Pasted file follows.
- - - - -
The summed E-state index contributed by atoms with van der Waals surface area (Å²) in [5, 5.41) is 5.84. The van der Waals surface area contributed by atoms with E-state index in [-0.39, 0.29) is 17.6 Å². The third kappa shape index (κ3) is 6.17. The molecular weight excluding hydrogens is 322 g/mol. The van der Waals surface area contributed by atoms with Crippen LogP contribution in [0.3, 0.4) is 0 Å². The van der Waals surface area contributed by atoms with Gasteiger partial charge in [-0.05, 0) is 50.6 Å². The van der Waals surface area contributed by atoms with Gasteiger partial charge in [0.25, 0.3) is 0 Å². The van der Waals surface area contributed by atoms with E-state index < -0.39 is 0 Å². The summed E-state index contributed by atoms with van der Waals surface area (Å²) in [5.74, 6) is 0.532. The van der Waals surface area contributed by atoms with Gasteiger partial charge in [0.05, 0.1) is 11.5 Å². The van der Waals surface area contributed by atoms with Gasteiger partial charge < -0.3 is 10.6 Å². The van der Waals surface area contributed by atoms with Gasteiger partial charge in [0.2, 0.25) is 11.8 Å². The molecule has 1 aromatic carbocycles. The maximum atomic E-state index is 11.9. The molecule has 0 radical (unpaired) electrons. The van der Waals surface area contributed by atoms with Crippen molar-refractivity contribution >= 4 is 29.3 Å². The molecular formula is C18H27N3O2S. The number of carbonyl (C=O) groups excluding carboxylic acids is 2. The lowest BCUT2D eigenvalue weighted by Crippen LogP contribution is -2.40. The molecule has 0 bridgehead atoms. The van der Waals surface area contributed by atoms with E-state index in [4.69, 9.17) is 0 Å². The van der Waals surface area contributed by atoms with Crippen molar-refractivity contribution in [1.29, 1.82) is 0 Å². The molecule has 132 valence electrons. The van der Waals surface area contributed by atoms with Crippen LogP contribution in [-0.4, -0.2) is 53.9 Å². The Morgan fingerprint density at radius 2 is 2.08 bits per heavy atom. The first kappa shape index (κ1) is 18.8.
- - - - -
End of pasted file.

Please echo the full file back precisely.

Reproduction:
The summed E-state index contributed by atoms with van der Waals surface area (Å²) in [5, 5.41) is 5.84. The van der Waals surface area contributed by atoms with E-state index in [-0.39, 0.29) is 17.6 Å². The third kappa shape index (κ3) is 6.17. The molecular weight excluding hydrogens is 322 g/mol. The van der Waals surface area contributed by atoms with Crippen LogP contribution in [0.3, 0.4) is 0 Å². The van der Waals surface area contributed by atoms with Gasteiger partial charge in [-0.05, 0) is 50.6 Å². The van der Waals surface area contributed by atoms with Gasteiger partial charge in [0.25, 0.3) is 0 Å². The van der Waals surface area contributed by atoms with E-state index < -0.39 is 0 Å². The summed E-state index contributed by atoms with van der Waals surface area (Å²) in [5.74, 6) is 0.532. The van der Waals surface area contributed by atoms with Gasteiger partial charge in [0.05, 0.1) is 11.5 Å². The van der Waals surface area contributed by atoms with Gasteiger partial charge < -0.3 is 10.6 Å². The van der Waals surface area contributed by atoms with Gasteiger partial charge in [0.2, 0.25) is 11.8 Å². The molecule has 1 aromatic carbocycles. The maximum atomic E-state index is 11.9. The molecule has 0 radical (unpaired) electrons. The van der Waals surface area contributed by atoms with Crippen molar-refractivity contribution >= 4 is 29.3 Å². The molecular formula is C18H27N3O2S. The number of carbonyl (C=O) groups excluding carboxylic acids is 2. The lowest BCUT2D eigenvalue weighted by Crippen LogP contribution is -2.40. The molecule has 0 bridgehead atoms. The van der Waals surface area contributed by atoms with E-state index in [4.69, 9.17) is 0 Å². The van der Waals surface area contributed by atoms with Crippen molar-refractivity contribution in [1.29, 1.82) is 0 Å². The molecule has 132 valence electrons. The van der Waals surface area contributed by atoms with Crippen LogP contribution in [-0.4, -0.2) is 53.9 Å². The Morgan fingerprint density at radius 2 is 2.08 bits per heavy atom. The first kappa shape index (κ1) is 18.8.